Telltale Games released the first episode in their adventure game The Walking Dead months ago. Due to some of their past titles not panning out despite hype from the studio this time around it seems like Telltale may have finally found their groove with this game set in the zombie apocalypse world created by critically-acclaimed comic book author Robert Kirkman. With the first episode, A New Day, the company was able to capture the chaos and danger of the early days that was only hinted at in the comic book and in the AMC tv series.
That first episode introduced gamers to the two main characters that would be the focus of this horror-adventure title. Lee Everett and Clementine were characters rare in licensed video games in that they’re original to the title and also one of the better written and realized fictional characters in gaming. The first episode did a great job in setting up these two characters and the world that some thought the problems that has plagued Telltale Games with their episodic titles would pop up once more: great beginnings that would fizzle out with each new episode.
I’m happy to say that episode 2, Starved For Help, doesn’t fall in Telltale Games’ past pattern. In fact, this latest episode in the game actually builds on the strength of the first episode and improves upon what made it fun and very good while minimizing some of the flaws with that initial episode. We find Lee, Clementine and the survivors of the first episode (how a player made their decisions on who lives or dies in the first episode will determine the roster for episode 2) still at the motel complex from the first episode. They’ve been largely kept safe at their makeshift haven but the prospect of dwindling supplies has forced Lee and the group to venture out into the surrounding forest to forage for food. It’s during one such foraging mission that the group comes across another group that would kick-off the story for Starved For Help.
Telltale Games doesn’t try to recap too much of the first episode in this follow-up, but does let the dialogue between Lee and others remind gamers about their decisions in the first episode and how it has affected the situation Lee and his group has itself in. The addition of some new members to the group doesn’t feel forced but actually feel quite welcome as it helps keep the growing rift between two factions in the group from becoming too static. In fact, this episode actually makes some of the decisions made by characters we initially found to be on our side to be counter-productive and dangerous while those who came off as too rigid and confrontational end up being more sympathetic.
It’s during these dialogue sequences where players once again have a timed-limit to make their dialogue choices and decisions that The Waling Deadcontinue to impress. Once again players must make their dialogue-choices from four choices that doesn’t really come off as evil, good, indifferent, etc. It’s up to the player to determine just exactly which dialogue answer best fit the sort of game they’re playing. I’ve played through both episodes trying out myriad of choices available to me and with each and every different choices the game plays out much differently, but still continues to straddle the grey area. There’s no good or bad decision and it’s what makes this game’s dialogue-mechanic so much better than most games that use something similar.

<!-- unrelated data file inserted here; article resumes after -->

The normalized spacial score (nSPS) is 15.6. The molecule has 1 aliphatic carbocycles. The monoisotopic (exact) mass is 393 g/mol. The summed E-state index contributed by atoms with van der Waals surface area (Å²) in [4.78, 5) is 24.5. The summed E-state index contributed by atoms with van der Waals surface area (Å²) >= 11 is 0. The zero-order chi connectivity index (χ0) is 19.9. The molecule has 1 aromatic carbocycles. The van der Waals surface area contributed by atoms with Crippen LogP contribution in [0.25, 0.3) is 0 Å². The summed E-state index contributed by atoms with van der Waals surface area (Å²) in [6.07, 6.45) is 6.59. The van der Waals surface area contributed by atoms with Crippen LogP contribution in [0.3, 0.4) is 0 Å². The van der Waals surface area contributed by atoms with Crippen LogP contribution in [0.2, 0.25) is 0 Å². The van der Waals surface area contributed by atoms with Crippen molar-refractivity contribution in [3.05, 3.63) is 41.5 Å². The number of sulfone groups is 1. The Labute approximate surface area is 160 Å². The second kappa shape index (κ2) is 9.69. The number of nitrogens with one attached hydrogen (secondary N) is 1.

The action part of the episode has some tweaks to QTE (quick time event) combat mechanic that makes targeting a tad better than what was available in the first episode, but this part of the game still remains the weakest link in what has so far been a stellar game. After just two episode I wouldn’t be surprised if most fans of the title just wish for the QTE’s to go away and let actions in future episode be determined by dialogue choices. It would definitely help keep the gamer’s from being pulled out of the narrative immersion they find themselves in.
Starved For Help is a great example of how a studio can learn from it’s past mistakes and improve on the template they’ve decided on from the beginning. Even the story that unfolds in episode 2 is a huge improvement from the first episode that was very good to begin with. We see Telltale Games handle the themes of survival vs living, moral grey areas in an apocalyptic world and survival at the cost of others with deft hands that best exemplifies what has been great about the comic book series. There’s been times when the narrative in the game actually comes off as more subtle and less exposition-heay than Kirkman’s own writing which for some is an improvement in itself.
With two episode now released it’s going to be interesting if Telltale Games can continue their new found groove of keeping things consistently good to great which their past games didn’t seem to have. Now three episodes remain and from the ending of episode 2 the group has found a new reprieve from their dire problem of low supplies, but at a cost that may come back to haunt Lee, Clementine and others.